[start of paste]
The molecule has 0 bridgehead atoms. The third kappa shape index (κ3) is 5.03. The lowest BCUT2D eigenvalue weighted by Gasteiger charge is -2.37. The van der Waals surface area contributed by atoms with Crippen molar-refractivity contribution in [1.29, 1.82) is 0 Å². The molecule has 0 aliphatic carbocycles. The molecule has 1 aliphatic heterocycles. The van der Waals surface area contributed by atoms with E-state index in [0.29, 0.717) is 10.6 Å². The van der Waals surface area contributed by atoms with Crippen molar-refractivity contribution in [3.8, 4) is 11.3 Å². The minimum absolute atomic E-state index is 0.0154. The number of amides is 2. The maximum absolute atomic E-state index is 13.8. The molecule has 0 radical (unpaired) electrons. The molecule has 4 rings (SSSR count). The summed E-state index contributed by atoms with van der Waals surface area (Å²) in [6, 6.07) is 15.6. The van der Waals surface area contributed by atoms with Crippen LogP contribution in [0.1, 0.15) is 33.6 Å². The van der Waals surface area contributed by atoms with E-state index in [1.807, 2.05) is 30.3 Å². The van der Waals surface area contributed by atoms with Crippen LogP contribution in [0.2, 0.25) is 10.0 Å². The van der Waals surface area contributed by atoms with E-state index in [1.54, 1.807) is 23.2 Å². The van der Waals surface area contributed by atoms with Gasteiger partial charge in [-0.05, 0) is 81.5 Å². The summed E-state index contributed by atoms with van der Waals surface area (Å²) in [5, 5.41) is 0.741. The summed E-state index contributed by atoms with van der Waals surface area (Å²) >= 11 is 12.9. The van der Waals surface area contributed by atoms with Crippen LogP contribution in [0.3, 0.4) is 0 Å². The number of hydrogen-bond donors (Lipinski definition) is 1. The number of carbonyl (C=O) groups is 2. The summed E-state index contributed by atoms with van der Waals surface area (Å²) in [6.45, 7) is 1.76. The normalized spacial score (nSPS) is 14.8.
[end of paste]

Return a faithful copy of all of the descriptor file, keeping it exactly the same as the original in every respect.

The molecule has 0 bridgehead atoms. The third kappa shape index (κ3) is 5.03. The lowest BCUT2D eigenvalue weighted by Gasteiger charge is -2.37. The van der Waals surface area contributed by atoms with Crippen molar-refractivity contribution in [1.29, 1.82) is 0 Å². The molecule has 0 aliphatic carbocycles. The molecule has 1 aliphatic heterocycles. The van der Waals surface area contributed by atoms with E-state index in [0.29, 0.717) is 10.6 Å². The van der Waals surface area contributed by atoms with Crippen molar-refractivity contribution in [3.8, 4) is 11.3 Å². The minimum absolute atomic E-state index is 0.0154. The number of amides is 2. The maximum absolute atomic E-state index is 13.8. The molecule has 0 radical (unpaired) electrons. The molecule has 4 rings (SSSR count). The summed E-state index contributed by atoms with van der Waals surface area (Å²) in [6, 6.07) is 15.6. The van der Waals surface area contributed by atoms with Crippen LogP contribution in [0.1, 0.15) is 33.6 Å². The van der Waals surface area contributed by atoms with E-state index in [1.807, 2.05) is 30.3 Å². The van der Waals surface area contributed by atoms with Crippen LogP contribution in [0.2, 0.25) is 10.0 Å². The van der Waals surface area contributed by atoms with E-state index in [1.54, 1.807) is 23.2 Å². The van der Waals surface area contributed by atoms with Gasteiger partial charge in [-0.05, 0) is 81.5 Å². The summed E-state index contributed by atoms with van der Waals surface area (Å²) in [5, 5.41) is 0.741. The summed E-state index contributed by atoms with van der Waals surface area (Å²) >= 11 is 12.9. The van der Waals surface area contributed by atoms with Crippen LogP contribution in [0.3, 0.4) is 0 Å². The number of hydrogen-bond donors (Lipinski definition) is 1. The number of carbonyl (C=O) groups is 2. The summed E-state index contributed by atoms with van der Waals surface area (Å²) in [6.45, 7) is 1.76. The normalized spacial score (nSPS) is 14.8.